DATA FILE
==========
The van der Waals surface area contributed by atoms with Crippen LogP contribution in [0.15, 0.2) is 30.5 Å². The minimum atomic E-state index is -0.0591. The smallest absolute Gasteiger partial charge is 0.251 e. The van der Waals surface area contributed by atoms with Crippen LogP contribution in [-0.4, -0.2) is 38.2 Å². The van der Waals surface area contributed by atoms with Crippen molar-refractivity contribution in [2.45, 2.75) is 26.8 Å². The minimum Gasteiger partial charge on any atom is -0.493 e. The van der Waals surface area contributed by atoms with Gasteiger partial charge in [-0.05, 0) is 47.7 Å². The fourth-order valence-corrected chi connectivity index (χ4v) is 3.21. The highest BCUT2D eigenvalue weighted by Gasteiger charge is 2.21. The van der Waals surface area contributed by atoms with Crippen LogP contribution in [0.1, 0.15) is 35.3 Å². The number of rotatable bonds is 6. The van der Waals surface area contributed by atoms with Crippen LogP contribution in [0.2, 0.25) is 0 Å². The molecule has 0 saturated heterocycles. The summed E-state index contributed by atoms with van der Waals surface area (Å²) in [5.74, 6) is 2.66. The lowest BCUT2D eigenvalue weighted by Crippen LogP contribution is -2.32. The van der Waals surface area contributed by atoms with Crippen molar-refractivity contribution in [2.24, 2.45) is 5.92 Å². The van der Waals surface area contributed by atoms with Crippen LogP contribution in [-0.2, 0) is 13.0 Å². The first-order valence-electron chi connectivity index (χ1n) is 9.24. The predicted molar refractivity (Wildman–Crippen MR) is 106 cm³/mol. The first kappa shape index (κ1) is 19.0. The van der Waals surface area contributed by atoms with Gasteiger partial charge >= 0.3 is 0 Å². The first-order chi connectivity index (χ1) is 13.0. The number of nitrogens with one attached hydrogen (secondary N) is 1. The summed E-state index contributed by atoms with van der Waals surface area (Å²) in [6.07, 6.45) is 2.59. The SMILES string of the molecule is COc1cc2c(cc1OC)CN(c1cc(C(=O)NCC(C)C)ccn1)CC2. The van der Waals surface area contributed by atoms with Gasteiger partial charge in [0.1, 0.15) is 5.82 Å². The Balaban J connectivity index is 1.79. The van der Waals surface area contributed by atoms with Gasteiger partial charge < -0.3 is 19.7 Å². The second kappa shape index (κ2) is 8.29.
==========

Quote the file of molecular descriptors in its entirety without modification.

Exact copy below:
The van der Waals surface area contributed by atoms with Crippen LogP contribution in [0.15, 0.2) is 30.5 Å². The minimum atomic E-state index is -0.0591. The smallest absolute Gasteiger partial charge is 0.251 e. The van der Waals surface area contributed by atoms with Crippen LogP contribution in [-0.4, -0.2) is 38.2 Å². The van der Waals surface area contributed by atoms with Crippen molar-refractivity contribution in [2.45, 2.75) is 26.8 Å². The minimum Gasteiger partial charge on any atom is -0.493 e. The van der Waals surface area contributed by atoms with Gasteiger partial charge in [-0.05, 0) is 47.7 Å². The fourth-order valence-corrected chi connectivity index (χ4v) is 3.21. The highest BCUT2D eigenvalue weighted by Gasteiger charge is 2.21. The van der Waals surface area contributed by atoms with Crippen LogP contribution in [0.1, 0.15) is 35.3 Å². The number of rotatable bonds is 6. The van der Waals surface area contributed by atoms with Crippen LogP contribution in [0.2, 0.25) is 0 Å². The molecule has 0 saturated heterocycles. The summed E-state index contributed by atoms with van der Waals surface area (Å²) in [5.74, 6) is 2.66. The lowest BCUT2D eigenvalue weighted by Crippen LogP contribution is -2.32. The van der Waals surface area contributed by atoms with Crippen molar-refractivity contribution in [2.24, 2.45) is 5.92 Å². The van der Waals surface area contributed by atoms with Crippen LogP contribution in [-0.2, 0) is 13.0 Å². The first-order valence-electron chi connectivity index (χ1n) is 9.24. The predicted molar refractivity (Wildman–Crippen MR) is 106 cm³/mol. The first kappa shape index (κ1) is 19.0. The van der Waals surface area contributed by atoms with Gasteiger partial charge >= 0.3 is 0 Å². The first-order chi connectivity index (χ1) is 13.0. The number of nitrogens with one attached hydrogen (secondary N) is 1. The summed E-state index contributed by atoms with van der Waals surface area (Å²) in [6.07, 6.45) is 2.59. The SMILES string of the molecule is COc1cc2c(cc1OC)CN(c1cc(C(=O)NCC(C)C)ccn1)CC2. The van der Waals surface area contributed by atoms with Gasteiger partial charge in [0.1, 0.15) is 5.82 Å². The Balaban J connectivity index is 1.79. The van der Waals surface area contributed by atoms with Gasteiger partial charge < -0.3 is 19.7 Å². The second kappa shape index (κ2) is 8.29.